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December 2005
Elevating the Elevator Business
By Susanne Deitzel

     As the skyline of Charlotte becomes more mature, with both commercial buildings and uptown residences growing skyward, one axiom becomes more evident than ever: whatever goes up must come down, and vice versa. At least the elevators within them, that is.

And because every single commercial building over two stories is required to have an elevator, this translates into a slew of moving parts, which are responsible for getting people and equipment up and down quickly and safely.

Fortunately for Rodney Pitts, owner and chairman of Southern Elevator Group, the holding company of Southern Elevator Company, the trend is more than ever, onward and upward for Charlotte and for the surrounding region as well.

 

Getting In on the Ground Floor

Founded in Greensboro in1949 by a man named M.B. Toler, Southern Elevator Company began as an elevator manufacturer. Seated in the hotbed of the then healthy textile manufacturing industry, Southern Elevator grew and prospered in concert with the mills.

However, when manufacturing began to enter its decline, it became more and more difficult to justify the expense of regional elevator manufacturing, and Southern Elevator succumbed in a similar decline until, as current owner Rodney Pitts says, “It looked to most people like a hunk of junk, or a pile of old elevator parts.”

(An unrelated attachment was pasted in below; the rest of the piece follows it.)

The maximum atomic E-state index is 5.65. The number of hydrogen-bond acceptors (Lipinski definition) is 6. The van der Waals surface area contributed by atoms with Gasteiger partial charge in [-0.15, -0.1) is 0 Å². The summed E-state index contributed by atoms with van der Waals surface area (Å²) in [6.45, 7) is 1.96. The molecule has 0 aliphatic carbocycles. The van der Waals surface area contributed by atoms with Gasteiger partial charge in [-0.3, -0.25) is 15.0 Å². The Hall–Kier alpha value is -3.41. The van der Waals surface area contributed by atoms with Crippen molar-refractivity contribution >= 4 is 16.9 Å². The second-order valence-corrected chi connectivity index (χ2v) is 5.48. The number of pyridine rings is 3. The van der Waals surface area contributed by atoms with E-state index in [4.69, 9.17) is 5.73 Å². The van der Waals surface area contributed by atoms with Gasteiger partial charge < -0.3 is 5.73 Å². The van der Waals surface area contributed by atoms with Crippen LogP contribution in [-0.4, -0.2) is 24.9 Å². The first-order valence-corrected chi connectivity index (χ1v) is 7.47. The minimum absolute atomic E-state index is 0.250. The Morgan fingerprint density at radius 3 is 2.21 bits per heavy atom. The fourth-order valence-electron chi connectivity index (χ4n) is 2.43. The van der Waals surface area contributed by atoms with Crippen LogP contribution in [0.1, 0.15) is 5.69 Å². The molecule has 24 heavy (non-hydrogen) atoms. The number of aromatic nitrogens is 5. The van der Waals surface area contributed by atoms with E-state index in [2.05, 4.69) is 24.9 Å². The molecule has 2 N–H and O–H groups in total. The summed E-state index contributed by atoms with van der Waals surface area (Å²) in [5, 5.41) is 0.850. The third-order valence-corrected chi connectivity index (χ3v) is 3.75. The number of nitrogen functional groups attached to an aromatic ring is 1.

But Pitts saw a genuine opportunity to turn famine into feast.

Carrying degrees from Duke University and the University of Chicago Business School and armed with a wealth of experience from the New York private equity firm AEA Investors, Pitts was trained to look past appearances to discover the growth potential of companies for investors.

Pitts had had some knowledge of elevator companies, so when he was approached to invest in Southern Elevator in 1991 after he had left AEA, he embraced the opportunity and, in fact, bought the company.

Pitts immediately promoted Bryant Aydelette, grandson of Southern Elevator’s founder, to executive vice president and later to president. The partners began a major paradigm shift to heal the ailing company.